Black and White and Monochrome Photography
How to Take Good Monochrome Images
Ditch the Colorful Thinking
As mentioned in a previous post, almost all success for B&W photography lies on you being able to stop seeing in colors and visualize what a certain object/ landscape would look like in B&W. Use the shapes, textures and tones as your guides. First, pick out your main subject – that you want to stand out – then search for subtle changes in texture and tone to add depth to an image.
Do not Ditch the Color
Now that you know how to think in black and white, let us go to rule # 2. Always photograph in color. When you convert a raw file that has the full color information, you will get the best results.
It All Depends on the Subject
Pick a good one! Look at the picture below, it is quite easy to make the subject – tree – stand out when using color, however, in monochrome, it becomes difficult. What can you do then? Use the tonal contrast to make the subject stand out.
Subjects with simple shapes and strong lines defining them are “good” subjects. Also, keep an eye on the areas in darkness since sometimes shadows are what define the shape of the subject. A mostly dark or a mostly light subject – low key and high key, respectively – will work the best.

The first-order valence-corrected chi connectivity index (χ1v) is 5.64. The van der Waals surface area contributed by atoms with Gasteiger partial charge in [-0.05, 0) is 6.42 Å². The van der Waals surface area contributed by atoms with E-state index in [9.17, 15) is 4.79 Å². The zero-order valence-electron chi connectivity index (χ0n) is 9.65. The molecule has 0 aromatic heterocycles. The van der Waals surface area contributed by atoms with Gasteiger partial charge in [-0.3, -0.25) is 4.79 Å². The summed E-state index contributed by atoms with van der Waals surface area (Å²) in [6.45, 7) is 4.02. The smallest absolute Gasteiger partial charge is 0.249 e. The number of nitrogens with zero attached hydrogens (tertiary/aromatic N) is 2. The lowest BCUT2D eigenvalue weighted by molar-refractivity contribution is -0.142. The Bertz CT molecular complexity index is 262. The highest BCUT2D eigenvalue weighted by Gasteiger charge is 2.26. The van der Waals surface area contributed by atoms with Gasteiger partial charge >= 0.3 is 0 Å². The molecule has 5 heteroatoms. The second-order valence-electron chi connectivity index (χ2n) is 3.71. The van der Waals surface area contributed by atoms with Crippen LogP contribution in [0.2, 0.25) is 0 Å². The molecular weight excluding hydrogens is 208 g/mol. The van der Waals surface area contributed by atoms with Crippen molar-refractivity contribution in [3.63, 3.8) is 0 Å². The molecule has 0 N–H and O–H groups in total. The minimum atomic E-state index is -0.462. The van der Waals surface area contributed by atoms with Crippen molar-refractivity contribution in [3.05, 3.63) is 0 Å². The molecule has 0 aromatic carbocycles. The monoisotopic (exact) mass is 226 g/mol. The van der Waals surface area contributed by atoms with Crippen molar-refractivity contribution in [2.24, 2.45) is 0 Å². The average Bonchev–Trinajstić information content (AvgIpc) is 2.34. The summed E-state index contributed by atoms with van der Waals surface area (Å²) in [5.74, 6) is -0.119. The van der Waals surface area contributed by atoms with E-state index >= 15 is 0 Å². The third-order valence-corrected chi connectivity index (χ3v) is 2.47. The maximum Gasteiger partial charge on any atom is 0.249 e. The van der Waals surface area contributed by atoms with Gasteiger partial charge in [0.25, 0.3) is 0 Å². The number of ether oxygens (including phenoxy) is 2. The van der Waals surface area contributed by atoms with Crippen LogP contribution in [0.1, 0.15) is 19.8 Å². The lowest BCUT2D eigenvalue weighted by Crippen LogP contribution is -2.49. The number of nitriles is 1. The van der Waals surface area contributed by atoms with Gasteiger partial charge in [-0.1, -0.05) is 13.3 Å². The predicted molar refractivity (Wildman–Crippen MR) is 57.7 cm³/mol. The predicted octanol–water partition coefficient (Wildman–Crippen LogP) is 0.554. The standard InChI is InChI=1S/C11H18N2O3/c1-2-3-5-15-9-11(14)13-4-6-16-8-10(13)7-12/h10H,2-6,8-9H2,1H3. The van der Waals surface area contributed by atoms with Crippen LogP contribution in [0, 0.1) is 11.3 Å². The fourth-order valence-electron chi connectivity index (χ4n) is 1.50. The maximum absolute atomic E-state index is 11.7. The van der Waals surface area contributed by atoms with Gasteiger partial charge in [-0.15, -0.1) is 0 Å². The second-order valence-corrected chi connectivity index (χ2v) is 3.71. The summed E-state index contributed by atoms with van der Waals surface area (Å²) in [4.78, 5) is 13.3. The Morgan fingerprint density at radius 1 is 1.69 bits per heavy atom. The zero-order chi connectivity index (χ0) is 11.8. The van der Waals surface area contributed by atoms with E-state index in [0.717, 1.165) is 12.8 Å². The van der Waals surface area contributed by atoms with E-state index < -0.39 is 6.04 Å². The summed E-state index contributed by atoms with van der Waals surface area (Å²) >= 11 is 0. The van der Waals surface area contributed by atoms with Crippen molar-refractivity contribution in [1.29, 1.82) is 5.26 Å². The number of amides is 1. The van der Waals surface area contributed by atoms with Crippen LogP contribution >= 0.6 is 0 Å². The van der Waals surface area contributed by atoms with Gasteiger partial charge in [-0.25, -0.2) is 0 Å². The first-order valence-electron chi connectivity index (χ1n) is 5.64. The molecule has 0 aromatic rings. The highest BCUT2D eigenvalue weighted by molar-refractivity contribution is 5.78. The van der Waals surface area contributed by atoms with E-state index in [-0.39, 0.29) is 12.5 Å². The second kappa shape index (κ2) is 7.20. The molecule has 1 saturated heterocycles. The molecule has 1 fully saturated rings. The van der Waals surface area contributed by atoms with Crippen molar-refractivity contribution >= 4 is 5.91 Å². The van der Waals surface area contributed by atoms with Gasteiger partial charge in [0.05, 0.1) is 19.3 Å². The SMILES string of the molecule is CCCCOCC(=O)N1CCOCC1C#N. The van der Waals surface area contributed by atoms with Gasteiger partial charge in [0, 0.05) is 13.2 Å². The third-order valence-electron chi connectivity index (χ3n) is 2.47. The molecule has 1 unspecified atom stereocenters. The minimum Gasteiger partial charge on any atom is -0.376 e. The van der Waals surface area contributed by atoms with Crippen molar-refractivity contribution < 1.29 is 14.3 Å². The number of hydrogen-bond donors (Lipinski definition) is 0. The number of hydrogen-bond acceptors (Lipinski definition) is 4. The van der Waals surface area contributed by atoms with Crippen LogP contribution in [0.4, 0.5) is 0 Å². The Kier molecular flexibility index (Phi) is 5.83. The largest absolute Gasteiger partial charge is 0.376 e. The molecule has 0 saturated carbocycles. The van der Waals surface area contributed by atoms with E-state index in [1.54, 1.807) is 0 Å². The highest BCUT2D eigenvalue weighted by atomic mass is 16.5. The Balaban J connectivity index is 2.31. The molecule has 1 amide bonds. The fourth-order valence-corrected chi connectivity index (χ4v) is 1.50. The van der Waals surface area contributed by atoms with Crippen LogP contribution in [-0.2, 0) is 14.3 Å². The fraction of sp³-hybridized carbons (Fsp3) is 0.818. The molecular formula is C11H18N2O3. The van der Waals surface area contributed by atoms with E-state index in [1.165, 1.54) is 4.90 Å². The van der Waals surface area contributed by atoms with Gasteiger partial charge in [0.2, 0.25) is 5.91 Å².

Bland skies are never a good idea, even though you do not require bright colors in your image. Yes, you can shoot in any light or weather, however, the more solid the base of your image i.e. the subject, the better quality of your finished image will be.
Ensure high-contrast lighting is present by making the most of sunlight. It really enhances graphic shapes. When using your own lighting, use a single light and point it to one side of the subject. The crisp shadow will make your subject more graphic.
Chime in to let us know if this article was helpful. We would also love to hear about your experience with monochrome!